Down to Earth | June 27, 2020
Inspired by Genesis 1:20-23 (NRSV)
And God said, “Let the waters bring forth swarms of living creatures, and let birds fly above the earth across the dome of the sky.” So God created the great sea monsters and every living creature that moves, of every kind, with which the waters swarm, and every winged bird of every kind. And God saw that it was good. God blessed them, saying, “Be fruitful and multiply and fill the waters in the seas, and let birds multiply on the earth.” And there was evening and there was morning, the fifth day.
Five days of vivid imagination offered into the fluidity of creation which swallows and births shape to divine vision.
In spite of the historical conflict and violence between science and Christianity, it is incredible how the two ways of knowing mirror and support one another. So much time and intentionality spent on the development of a life-giving habitat; life birthed above and below long before the soil welcomed any citizens. It is as if all the imaginative, evolutionary investment is being made to strengthen the structure which will hold and sustain life in all forms throughout all of the time. This pattern of day and night, this pronouncement of goodness, this waking with divine blueprint eager to unfold…all of these functions as the architect for infinite expressions of life that will rise and return to the makings of something larger than that one life, existing in that one moment.
In the cosmic calendar, human existence is represented by a tiny glint in the corner of the month of December. Preceding our entrance is eleven months and a good 29 days of cosmic creativity cued by divine imagination, love, and concern. Thirteen point eighty-two billion years and counting tell a story of divine commitment to the continuation of agape raised and returned for theology in which regeneration finds a firm and reliable hold. This light, this darkness, this water melting and rising, this air clouded and crowded with carbon, all of this rests as a witness to the eternal evolution of Love made into Life through the materials possessed by creation.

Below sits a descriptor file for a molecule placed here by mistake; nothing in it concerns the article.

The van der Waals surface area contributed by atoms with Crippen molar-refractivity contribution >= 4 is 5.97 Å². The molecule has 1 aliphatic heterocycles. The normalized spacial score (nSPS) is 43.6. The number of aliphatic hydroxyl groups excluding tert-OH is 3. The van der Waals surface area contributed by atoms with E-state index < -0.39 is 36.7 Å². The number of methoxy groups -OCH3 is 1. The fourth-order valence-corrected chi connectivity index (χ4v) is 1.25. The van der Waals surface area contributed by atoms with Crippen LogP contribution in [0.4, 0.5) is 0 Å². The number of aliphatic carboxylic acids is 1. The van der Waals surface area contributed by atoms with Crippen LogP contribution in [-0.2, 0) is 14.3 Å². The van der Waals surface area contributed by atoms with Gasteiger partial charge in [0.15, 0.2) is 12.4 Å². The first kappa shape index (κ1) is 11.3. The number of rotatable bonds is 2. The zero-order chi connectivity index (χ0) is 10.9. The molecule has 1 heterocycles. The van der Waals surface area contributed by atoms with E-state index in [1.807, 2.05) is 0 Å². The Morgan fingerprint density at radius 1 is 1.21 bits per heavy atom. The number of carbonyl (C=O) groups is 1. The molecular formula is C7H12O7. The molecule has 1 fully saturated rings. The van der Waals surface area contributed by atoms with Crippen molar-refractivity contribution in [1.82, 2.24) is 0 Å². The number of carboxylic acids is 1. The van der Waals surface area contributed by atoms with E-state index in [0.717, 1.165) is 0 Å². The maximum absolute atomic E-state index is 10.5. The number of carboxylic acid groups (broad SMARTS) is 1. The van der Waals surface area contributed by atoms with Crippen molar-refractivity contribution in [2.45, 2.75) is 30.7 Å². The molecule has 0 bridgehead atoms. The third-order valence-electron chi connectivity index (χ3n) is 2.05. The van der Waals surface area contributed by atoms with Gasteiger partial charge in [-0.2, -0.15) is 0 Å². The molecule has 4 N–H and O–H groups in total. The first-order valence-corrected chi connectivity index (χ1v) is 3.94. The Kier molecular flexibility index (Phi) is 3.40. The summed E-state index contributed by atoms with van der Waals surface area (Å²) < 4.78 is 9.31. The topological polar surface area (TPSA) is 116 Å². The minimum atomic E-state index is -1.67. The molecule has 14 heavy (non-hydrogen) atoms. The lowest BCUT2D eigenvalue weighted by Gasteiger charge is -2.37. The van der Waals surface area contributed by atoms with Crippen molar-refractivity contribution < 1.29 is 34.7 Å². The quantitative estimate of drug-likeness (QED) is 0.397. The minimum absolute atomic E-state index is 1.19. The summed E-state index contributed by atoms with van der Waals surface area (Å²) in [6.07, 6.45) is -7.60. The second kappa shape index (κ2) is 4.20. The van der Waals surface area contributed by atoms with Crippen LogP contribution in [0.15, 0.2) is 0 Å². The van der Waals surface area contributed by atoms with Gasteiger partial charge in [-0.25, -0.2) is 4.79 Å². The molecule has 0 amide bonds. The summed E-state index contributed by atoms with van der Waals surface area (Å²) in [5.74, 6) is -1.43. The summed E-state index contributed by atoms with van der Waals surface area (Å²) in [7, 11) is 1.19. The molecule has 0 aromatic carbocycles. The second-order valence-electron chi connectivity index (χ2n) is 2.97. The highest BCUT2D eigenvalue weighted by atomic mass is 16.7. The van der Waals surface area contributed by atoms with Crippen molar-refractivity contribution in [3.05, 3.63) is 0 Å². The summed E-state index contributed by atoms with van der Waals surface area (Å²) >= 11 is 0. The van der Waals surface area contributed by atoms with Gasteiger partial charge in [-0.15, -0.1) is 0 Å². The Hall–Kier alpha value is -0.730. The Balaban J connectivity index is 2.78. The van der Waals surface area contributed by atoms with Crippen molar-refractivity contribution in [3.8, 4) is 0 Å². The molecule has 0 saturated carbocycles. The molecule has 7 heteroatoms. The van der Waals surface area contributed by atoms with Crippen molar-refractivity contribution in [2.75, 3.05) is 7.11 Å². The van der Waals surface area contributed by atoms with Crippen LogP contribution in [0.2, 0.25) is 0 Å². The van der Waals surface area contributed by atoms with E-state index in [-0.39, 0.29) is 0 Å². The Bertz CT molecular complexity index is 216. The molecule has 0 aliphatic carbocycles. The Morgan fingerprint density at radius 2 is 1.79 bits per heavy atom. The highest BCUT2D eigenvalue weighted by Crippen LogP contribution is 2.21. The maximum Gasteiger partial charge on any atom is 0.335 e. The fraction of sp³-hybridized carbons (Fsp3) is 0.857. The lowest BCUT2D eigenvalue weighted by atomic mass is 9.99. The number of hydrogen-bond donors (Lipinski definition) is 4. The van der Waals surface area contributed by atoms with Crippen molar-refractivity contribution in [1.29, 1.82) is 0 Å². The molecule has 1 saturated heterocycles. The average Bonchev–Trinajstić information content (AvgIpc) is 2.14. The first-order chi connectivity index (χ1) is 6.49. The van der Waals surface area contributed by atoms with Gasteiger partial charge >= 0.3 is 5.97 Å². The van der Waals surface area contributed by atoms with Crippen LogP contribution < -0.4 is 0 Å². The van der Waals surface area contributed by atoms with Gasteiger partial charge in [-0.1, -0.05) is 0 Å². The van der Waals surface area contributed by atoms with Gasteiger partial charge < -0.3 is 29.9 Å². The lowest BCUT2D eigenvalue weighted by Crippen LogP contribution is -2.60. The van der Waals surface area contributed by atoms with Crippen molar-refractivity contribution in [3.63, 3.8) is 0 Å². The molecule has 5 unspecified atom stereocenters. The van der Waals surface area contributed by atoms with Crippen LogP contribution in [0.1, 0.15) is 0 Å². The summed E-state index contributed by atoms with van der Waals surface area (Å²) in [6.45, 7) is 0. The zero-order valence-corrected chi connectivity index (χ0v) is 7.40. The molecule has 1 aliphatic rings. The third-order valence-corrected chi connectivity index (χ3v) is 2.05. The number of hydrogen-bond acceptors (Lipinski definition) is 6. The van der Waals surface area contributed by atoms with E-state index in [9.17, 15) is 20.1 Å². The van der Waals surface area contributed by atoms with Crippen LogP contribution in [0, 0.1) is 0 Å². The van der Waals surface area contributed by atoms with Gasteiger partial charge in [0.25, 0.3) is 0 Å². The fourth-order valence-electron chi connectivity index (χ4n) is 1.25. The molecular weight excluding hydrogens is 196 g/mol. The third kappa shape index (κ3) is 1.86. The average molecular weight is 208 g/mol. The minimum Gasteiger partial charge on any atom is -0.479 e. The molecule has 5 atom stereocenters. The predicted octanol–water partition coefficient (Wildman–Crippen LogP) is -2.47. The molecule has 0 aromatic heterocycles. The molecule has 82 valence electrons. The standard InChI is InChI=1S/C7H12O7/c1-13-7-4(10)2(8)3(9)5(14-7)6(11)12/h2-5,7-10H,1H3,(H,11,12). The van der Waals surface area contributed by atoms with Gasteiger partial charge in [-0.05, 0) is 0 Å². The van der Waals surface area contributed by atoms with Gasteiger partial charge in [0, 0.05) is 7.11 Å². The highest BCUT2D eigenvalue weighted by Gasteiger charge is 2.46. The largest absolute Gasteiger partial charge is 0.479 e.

The gift of the scientific story to the theological narrative is that of explanatory interconnectedness. Jesus comes and teaches what science proves was in process all along; that we are not separate entities created to rule over one another with rigidity and ridicule. Jesus models behavior that science abides by; lessons taught in a myriad of contexts connected by an identical moral truth; we are inescapably connected. Beyond any boundary of time, place, or life form, we are the product of divine imagination holding steady by roots of holy love, evolving toward love experienced as vast as the skies above. And so, science proves what Jesus holds us accountable to, that each and every ritual must serve as a reminder of this relationship of divine birth and creaturely interdependence.
There is something unspeakably beautiful held in the marriage of scientific knowing and theological meaning. This union offering something stronger than any certainty produced on their own; an offering of mystery that can only be truly encountered with raw humility. It is a story in which we are late to arrive but of no less importance. Creatures of the sea, birds of the air welcomed us as siblings birthed by divine conception. As adopted children, feathered brothers and scaled sisters shared air with us, made room for us, and raised us into being in a world that was formed and familiar to their flocks.